"The choice between a bailout or catastrophe is a choice made in the face of terror," said Energy Minister Panagiotis Lafazanis.
Adding to the difficulty the leftist government faces in selling the bailout package to members of the Greek parliament, a report (PDF) on Tuesday suggested that emergency cash being offered in the deal would be insufficient in alleviating the country's economic woes.
The report by the International Monetary Fund (IMF), one of Greece’s primary creditors, said Athens would need greater debt relief than eurozone partners have been prepared to offer.
"The dramatic deterioration in debt sustainability points to the need for debt relief on a scale that would need to go well beyond what has been under consideration to date — and what has been proposed by the ESM," the IMF said, referring to the European Stability Mechanism bailout fund that Greece has applied to for funds.
Earlier this month, the IMF said Greece needed about $66 billion through 2018 to stay afloat. But that ballooned to $94 billion during the past two weeks of crisis as the IMF updated its projections of Greece's financing needs and concluded the debt situation was "unsustainable," a senior IMF official told Reuters late Tuesday.
That means the country's European creditors need to either write down the debt they are owed or give Greece a grace period of as long as 30 years.
The official, who spoke on condition of anonymity, said that greater debt relief would give Greece a chance to recover and would be needed if the fund was to stay involved with any new Greek program.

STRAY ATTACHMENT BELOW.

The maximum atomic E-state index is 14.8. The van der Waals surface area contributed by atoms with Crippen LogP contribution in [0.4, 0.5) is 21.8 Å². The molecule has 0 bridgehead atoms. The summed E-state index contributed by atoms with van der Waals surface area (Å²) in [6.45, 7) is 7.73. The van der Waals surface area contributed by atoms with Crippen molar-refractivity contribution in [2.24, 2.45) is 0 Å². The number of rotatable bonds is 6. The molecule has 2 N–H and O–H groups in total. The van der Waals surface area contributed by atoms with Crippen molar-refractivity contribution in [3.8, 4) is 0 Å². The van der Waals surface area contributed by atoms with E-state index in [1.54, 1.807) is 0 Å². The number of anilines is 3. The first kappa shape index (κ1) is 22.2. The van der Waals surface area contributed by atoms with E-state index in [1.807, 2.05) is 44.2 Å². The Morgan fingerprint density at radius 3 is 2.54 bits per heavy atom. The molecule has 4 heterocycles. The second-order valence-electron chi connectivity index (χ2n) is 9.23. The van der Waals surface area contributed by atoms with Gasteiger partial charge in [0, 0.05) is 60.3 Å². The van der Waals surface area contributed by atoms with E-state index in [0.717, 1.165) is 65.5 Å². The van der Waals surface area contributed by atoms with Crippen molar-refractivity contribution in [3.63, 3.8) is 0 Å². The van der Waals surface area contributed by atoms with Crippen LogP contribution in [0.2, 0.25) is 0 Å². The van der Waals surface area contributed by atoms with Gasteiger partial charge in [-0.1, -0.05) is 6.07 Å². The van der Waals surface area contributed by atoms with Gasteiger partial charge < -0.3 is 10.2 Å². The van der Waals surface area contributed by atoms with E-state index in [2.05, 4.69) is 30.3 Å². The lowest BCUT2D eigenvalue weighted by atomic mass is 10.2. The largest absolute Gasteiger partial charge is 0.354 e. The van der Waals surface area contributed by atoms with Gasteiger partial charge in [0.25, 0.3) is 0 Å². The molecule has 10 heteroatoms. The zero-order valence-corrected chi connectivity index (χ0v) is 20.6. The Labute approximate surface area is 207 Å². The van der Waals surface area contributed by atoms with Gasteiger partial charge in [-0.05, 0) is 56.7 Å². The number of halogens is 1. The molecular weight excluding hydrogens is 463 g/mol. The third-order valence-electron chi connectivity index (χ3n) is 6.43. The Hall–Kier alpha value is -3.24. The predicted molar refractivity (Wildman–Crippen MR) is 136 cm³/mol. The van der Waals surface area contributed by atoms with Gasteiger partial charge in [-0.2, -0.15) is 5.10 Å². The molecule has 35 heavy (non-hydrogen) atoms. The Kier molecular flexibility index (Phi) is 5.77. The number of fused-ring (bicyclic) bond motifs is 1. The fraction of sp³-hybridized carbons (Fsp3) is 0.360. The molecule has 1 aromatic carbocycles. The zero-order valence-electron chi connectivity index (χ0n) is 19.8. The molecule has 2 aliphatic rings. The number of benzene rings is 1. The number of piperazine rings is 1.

IMF rules prohibit lending to a country unless public debt is considered to be on a sustainable path. Greece has missed a payment to the IMF and would also have to clear those arrears.
"We have made it clear ... we need a concrete and ambitious solution to the debt problem," said the official. "I don't think this is a gimmick or kicking the can down the road... If you were to give them 30 years grace you are allowing them in the meantime to bring down debt by ... getting some growth back."
Responding to the IMF report, German Finance Ministry spokesman Martin Jaeger suggested Wednesday that Greece issue IOUs to address short-term financing for domestic needs and pay off its debt to the European Central Bank (ECB) and IMF.
Despite the IMF’s warning, the bill on Wednesday is expected to pass with votes in favor by pro-European opposition parties.
The government, a coalition between Syriza and a small number of right-wing independent Greeks, holds 162 seats in Greece's 300-member Parliament.
Prime Minister Tsipras has acknowledged the measures he agreed to after a marathon summit with eurozone leaders on Monday go against his election pledges to make life easier for Greeks, and described them in a Tuesday night television interview as "irrational." But he said he had no option if he was to prevent Greece's financial collapse.
Talks on the bailout package will start only if Greece's government takes certain steps, including pushing through Wednesday's bill.
The bill was being passed through parliament with emergency procedures and was being debated at committee level Wednesday morning before it heads to the full assembly in the evening.
In a potential sign that Greece's eurozone neighbors would be receptive to the deal, France's National Assembly on Wednesday approved the $94 billion bailout. French Prime Minister Manuel Valls called the plan "vital to give Greece the breathing room it needs to imagine a future that's not only about paying back its debt."